Call it old and outdated all you want, but Halo: Combat Evolved changed the First Person Shooter genre forever.
Back in 2001 it seemed the console wars were over and it looked like PlayStation had won with the PS2, which had come out just the year before, since Sega had discontinued manufacturing the Dreamcast after just under 2 years and fell off the radar and while Nintendo would eventually bring out the GameCube (which I think suited younger gamers rather than a more mature audience) they felt like they were more interested in the hand-held side of things. But all that changed when Microsoft decided they wanted in on the action and brought the Xbox system to the table. Upon its release, the Xbox had a small handful of games ready to go, but one of them would change the gaming world - Halo: Combat Evolved.
Now if you’ve been living under a video gaming rock all your life, Halo is the story of the Master Chief, a biological augmented super soldier wearing powered assault armour called MJOLNIR, effectively turning this dude into a walking, barely talking tank, who is humanity’s best hope of survival in their war against the Covenant (a collection of highly religious extra-terrestrials who see humanity as an Abomination to their gods), got it so far?
The game starts off on a UNSC (United Nations Space Command, the main faction of humanity) space cruiser called The Pillar of Autumn under attack by a Covenant fleet on orbit of a Halo ringworld, where you fight off boarders on your way to the escape pods since the Captain is planning on crashing his ship onto the Halo ring. After the pod lands on the ring you fight your way through yet more Covenant trying to link up with survivors. You then more of less wage a guerrilla war for a few missions and you start to think “ok, I’ve figured out this game, it’s just a human vs alien shooter” and that’s when it happens…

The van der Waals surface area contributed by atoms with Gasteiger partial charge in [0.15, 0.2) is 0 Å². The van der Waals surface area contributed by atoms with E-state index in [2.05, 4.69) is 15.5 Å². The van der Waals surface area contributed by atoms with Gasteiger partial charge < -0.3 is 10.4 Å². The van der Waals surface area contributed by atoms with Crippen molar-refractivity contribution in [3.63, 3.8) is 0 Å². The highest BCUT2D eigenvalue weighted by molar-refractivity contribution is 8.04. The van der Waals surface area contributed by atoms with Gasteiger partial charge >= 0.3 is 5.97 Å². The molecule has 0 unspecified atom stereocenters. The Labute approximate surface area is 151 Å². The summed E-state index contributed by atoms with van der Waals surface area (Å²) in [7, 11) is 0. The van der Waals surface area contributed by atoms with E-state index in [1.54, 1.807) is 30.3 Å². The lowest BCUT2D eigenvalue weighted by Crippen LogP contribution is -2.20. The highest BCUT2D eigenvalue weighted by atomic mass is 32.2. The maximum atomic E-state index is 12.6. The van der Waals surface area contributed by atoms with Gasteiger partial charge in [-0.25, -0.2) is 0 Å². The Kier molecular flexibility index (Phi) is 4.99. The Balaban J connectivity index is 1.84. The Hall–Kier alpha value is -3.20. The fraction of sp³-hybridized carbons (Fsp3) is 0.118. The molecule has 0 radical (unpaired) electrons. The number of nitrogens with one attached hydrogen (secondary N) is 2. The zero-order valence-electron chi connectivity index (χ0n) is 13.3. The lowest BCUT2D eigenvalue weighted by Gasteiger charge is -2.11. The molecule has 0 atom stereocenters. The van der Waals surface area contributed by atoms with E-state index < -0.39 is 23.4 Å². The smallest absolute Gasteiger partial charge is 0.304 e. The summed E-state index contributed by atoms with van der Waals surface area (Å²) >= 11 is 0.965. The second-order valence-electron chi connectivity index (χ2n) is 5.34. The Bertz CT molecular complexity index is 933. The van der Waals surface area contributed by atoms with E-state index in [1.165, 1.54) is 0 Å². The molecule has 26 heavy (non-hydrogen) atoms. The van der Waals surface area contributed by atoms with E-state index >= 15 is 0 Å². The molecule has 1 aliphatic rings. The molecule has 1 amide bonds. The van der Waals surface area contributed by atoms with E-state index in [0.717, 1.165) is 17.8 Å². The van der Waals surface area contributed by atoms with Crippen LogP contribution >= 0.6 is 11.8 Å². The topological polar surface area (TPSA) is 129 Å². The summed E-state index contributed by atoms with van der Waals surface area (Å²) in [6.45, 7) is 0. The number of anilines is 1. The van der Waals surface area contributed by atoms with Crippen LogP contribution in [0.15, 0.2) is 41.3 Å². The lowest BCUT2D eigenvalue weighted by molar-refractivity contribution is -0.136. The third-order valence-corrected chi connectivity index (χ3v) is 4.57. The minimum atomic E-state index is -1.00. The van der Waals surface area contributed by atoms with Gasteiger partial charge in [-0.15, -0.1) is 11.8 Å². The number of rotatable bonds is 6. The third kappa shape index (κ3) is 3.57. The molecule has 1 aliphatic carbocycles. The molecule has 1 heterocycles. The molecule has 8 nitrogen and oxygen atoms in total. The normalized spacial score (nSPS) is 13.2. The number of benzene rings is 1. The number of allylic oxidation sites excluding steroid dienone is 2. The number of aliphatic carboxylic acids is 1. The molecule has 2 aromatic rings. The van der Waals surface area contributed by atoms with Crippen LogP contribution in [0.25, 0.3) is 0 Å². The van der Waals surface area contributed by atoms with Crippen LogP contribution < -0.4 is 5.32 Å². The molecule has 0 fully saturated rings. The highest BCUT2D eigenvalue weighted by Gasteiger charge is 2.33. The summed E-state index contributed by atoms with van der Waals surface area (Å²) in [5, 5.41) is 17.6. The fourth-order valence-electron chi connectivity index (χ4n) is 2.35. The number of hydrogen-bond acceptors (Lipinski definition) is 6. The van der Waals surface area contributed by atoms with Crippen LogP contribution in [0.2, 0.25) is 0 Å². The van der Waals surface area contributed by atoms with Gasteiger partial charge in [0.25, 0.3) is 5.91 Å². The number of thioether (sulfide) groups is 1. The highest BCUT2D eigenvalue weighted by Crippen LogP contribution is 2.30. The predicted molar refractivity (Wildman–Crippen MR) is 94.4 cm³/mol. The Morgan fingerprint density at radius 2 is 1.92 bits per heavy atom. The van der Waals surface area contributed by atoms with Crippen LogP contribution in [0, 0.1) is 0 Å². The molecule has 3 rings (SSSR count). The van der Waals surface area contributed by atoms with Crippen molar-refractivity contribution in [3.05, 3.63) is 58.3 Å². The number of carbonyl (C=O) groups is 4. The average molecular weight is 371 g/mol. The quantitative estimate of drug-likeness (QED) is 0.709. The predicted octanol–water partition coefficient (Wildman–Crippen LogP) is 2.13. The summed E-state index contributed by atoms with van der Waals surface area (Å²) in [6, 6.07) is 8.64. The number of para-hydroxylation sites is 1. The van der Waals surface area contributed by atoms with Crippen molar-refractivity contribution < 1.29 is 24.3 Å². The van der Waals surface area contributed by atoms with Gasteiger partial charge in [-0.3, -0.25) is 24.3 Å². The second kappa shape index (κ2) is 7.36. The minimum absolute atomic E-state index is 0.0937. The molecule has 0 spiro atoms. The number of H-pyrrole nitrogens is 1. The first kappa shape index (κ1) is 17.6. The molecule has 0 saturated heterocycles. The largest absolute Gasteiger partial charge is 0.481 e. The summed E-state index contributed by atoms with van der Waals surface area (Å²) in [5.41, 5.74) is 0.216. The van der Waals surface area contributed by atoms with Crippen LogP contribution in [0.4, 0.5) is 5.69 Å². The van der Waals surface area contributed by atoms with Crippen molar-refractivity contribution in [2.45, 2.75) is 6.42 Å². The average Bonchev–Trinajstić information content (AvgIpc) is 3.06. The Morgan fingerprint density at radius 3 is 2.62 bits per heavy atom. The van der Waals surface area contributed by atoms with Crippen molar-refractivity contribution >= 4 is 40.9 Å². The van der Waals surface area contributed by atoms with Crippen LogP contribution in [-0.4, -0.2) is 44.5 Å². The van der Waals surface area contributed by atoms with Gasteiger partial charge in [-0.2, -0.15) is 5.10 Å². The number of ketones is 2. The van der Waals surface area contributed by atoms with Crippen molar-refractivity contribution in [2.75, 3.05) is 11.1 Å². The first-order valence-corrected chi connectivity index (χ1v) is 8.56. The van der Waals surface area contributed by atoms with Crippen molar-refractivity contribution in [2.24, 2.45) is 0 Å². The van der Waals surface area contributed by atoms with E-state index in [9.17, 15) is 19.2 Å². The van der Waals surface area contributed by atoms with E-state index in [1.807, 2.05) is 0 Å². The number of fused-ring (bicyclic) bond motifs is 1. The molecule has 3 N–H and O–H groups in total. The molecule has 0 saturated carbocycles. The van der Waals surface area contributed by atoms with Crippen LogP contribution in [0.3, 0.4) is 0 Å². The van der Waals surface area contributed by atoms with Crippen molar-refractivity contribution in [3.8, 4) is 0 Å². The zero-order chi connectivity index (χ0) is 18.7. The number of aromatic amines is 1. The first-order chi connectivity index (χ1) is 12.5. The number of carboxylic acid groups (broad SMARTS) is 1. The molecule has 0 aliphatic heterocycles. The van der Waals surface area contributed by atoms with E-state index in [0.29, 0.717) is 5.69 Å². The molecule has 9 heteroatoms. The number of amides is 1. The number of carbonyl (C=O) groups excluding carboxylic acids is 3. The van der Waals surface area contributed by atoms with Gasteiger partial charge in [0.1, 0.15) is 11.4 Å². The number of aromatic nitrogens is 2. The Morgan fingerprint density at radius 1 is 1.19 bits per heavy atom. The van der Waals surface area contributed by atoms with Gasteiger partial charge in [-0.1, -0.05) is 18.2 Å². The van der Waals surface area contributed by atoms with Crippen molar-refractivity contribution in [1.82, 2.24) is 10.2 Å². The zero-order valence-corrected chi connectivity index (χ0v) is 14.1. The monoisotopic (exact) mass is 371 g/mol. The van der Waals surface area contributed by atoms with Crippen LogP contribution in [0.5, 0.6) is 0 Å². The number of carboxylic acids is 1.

The second half of the game is where a massive curveball hits you square in the chest: a group of human marines went looking for a Covenant weapons cache, but instead release a parasitic life form known as The Flood that kills and transforms all sentient life into mindless followers of their hive mind (space zombies).
Only problem is the ring will kill all sentient life in the universe to starve The Flood... great. After not firing the ring, our hero (you) decides to head back to the crashed ship to overheat the engines to cause a thermonuclear explosion to destroy the Covenant held ring and The Flood infestation. Game over cue credits.
Aside from that amazeballs storyline, Halo’s multiplayer was a breath of fresh air for a console shooter, the last decent being 1997’s GoldenEye on the Nintendo 64. Since Halo was a day one game, the Xbox network wasn’t supported, so no online. It was all same console split screen or up to 16 through an Ethernet connection - man, I still remember the 2-hour sniping duels I used to have with an old friend.
The disc came with 13 maps ranging from snowy valleys to inside ancient alien installations and ships. The weapons system was remarkable for the time since you could only carry 2 guns at all times, so after every firefight you would need to scavenge and decide whether which one was needed more. Also, the 2 major sides (UNSC & Covenant) had their own weapon types that were awesome at one aspect and average on the other, i.e. Human guns fired bullets that were best for unshielded foes but average at those with shields, while the Covenant’s plasma weapons were the opposite.
But what really set Halo apart from everything that came before and for a while what followed was the AI (Artificial Intelligence): it was lightyears ahead of anything else. Just a few examples are, some of the Grunt enemies would run away in fear if you killed their superior officer, the NPC’s would dive out of the way from vehicles and explosions, and if ambushed they would find cover and return fire.
It’s been a long 15 years since Halo first hit our screens, but I feel it still holds up, hell, just last month I popped Halo in the 360 and did about half the missions of the campaign before I realised it was late and I really should have been in bed.
It’s what made it such an amazing game that gives its longevity now: the gripping storyline, the innovating multiplayer, the brand new (for the time) weapons system and of course the awesomesauce AI that just made Halo the best FPS of the time and for many years afterwards. And of course that fact that Halo is still one of the biggest franchises today just proves the strength of this beloved amazing game even now.